• Join over 1.2 million students every month
  • Accelerate your learning by 29%
  • Unlimited access from just £6.99 per month

Fascism in Italy

Extracts from this document...


History Outcome 1 Question 1 Give an explicit account of the turmoil in the immediate post war period in Italy. Italy had suffered badly during the war, nearly half a million soldiers were killed and the country was heavily in debt. Italy belonged to the group of Allied powers who were victorious in Italy belonged to the group of Allied powers who were victorious in the first world war, it had been promised land by Britain and France, but did not receive it, the Italian government felt as if it was being ignored. The government after the war was a weak one, it was made up of coalitions and was unable to make decisions. Unemployment was rising and this led to unrest in many cities, people were disillusioned and discontented and began to support the Communists. Mussolini set up the Fascist Party with promises of sorting out Italy's problems. Italy was worried about the threat posed by Russia. He organised armed gangs called the 'blackshirts' who dealt with troublemakers and criminals. In some cities, e.g. Bologna the Fascists were the police force. Mussolini spread his word with the help of his newspaper ' Il Popola d'Italia' as people became more desperate more turned to Mussolini for help. ...read more.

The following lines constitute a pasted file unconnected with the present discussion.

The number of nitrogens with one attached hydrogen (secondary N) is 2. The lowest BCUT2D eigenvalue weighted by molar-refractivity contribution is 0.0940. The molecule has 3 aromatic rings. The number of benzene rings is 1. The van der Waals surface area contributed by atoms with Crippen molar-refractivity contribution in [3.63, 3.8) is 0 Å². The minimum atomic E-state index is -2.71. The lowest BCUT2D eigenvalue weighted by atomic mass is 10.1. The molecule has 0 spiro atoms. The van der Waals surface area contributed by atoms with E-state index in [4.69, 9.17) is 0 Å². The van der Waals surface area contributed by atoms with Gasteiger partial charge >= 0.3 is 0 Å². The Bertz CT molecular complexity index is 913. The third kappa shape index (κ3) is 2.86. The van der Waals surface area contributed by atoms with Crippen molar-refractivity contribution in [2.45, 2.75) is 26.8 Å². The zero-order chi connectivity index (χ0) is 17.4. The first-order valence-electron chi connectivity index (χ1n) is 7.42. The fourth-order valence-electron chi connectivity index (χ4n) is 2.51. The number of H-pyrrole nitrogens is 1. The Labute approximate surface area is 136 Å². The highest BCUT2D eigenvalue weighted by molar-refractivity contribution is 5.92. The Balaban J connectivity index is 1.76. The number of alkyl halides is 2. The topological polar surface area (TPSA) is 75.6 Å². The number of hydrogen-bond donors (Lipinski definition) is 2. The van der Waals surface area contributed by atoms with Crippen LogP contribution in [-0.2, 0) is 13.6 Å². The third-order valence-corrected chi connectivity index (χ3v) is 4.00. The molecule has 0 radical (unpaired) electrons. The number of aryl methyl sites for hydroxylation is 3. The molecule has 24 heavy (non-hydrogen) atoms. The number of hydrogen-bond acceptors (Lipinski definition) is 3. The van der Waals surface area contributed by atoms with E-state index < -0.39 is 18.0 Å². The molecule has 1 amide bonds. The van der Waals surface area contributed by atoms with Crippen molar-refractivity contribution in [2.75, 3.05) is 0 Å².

This law stated that whichever party won the next general election would receive two thirds of the seats in Parliament. In April 1924 the Fascists won 60% of the votes and gained 375 seats out of 535. Mussolini emulated Hitler by creating the totalitarian state while removing basic democracy. Giacommo Matteotti the leader of the socialist party spoke out against the fascists he was consequently kidnapped and murdered. Mussolini was not involved but it was a warning for the future. In the next few years Mussolini set up a secret police force, the OVRA, and built concentration camps on the Lipari Islands for his opponents. Question 3 Accurately explain the impact of fascism on Italy on the following, Political developments, Social developments, Economic Developments and Ideological developments 2 points from each. Political Developments Fascism provided a stable government (12 months emergency powers) due to the Acerbo Law. In 1925 Opera Volontaria Repressione Ant-fascists - Volunteer Organisation for the Repression of Anti-fascism (OVRA) was set up, the Italian secret police. The death penalty was reintroduced. Italy was a diarchy, a state with two political heads, Mussolini and the King, although Mussolini did more or less what he liked, he chose his own ministers and the Grand Council met only at his command. ...read more.